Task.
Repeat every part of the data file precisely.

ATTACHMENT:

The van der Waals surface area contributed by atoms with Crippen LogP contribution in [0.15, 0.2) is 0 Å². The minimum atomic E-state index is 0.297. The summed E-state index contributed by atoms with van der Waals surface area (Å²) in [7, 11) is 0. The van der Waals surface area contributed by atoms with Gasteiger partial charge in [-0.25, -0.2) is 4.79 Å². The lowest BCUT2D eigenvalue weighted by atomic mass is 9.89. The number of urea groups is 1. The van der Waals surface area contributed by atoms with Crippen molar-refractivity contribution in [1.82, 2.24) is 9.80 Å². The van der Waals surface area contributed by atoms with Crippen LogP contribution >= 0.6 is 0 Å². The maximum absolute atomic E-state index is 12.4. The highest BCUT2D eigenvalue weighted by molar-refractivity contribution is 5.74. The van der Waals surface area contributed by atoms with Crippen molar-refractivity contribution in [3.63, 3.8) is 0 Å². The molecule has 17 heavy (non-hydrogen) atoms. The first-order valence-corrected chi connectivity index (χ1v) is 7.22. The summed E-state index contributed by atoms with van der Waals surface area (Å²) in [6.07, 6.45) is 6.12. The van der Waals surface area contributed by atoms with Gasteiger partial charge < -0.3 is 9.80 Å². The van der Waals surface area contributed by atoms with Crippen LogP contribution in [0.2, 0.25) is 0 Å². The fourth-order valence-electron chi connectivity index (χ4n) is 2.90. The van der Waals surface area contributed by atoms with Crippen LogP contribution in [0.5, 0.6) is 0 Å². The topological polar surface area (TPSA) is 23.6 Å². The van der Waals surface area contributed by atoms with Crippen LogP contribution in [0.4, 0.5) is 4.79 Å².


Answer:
The van der Waals surface area contributed by atoms with Crippen LogP contribution in [0.15, 0.2) is 0 Å². The minimum atomic E-state index is 0.297. The summed E-state index contributed by atoms with van der Waals surface area (Å²) in [7, 11) is 0. The van der Waals surface area contributed by atoms with Gasteiger partial charge in [-0.25, -0.2) is 4.79 Å². The lowest BCUT2D eigenvalue weighted by atomic mass is 9.89. The number of urea groups is 1. The van der Waals surface area contributed by atoms with Crippen molar-refractivity contribution in [1.82, 2.24) is 9.80 Å². The van der Waals surface area contributed by atoms with Crippen LogP contribution >= 0.6 is 0 Å². The maximum absolute atomic E-state index is 12.4. The highest BCUT2D eigenvalue weighted by molar-refractivity contribution is 5.74. The van der Waals surface area contributed by atoms with Crippen molar-refractivity contribution in [3.63, 3.8) is 0 Å². The molecule has 17 heavy (non-hydrogen) atoms. The first-order valence-corrected chi connectivity index (χ1v) is 7.22. The summed E-state index contributed by atoms with van der Waals surface area (Å²) in [6.07, 6.45) is 6.12. The van der Waals surface area contributed by atoms with Gasteiger partial charge < -0.3 is 9.80 Å². The van der Waals surface area contributed by atoms with Crippen LogP contribution in [0.2, 0.25) is 0 Å². The fourth-order valence-electron chi connectivity index (χ4n) is 2.90. The van der Waals surface area contributed by atoms with Crippen LogP contribution in [0.5, 0.6) is 0 Å². The topological polar surface area (TPSA) is 23.6 Å². The van der Waals surface area contributed by atoms with Crippen LogP contribution in [0.4, 0.5) is 4.79 Å².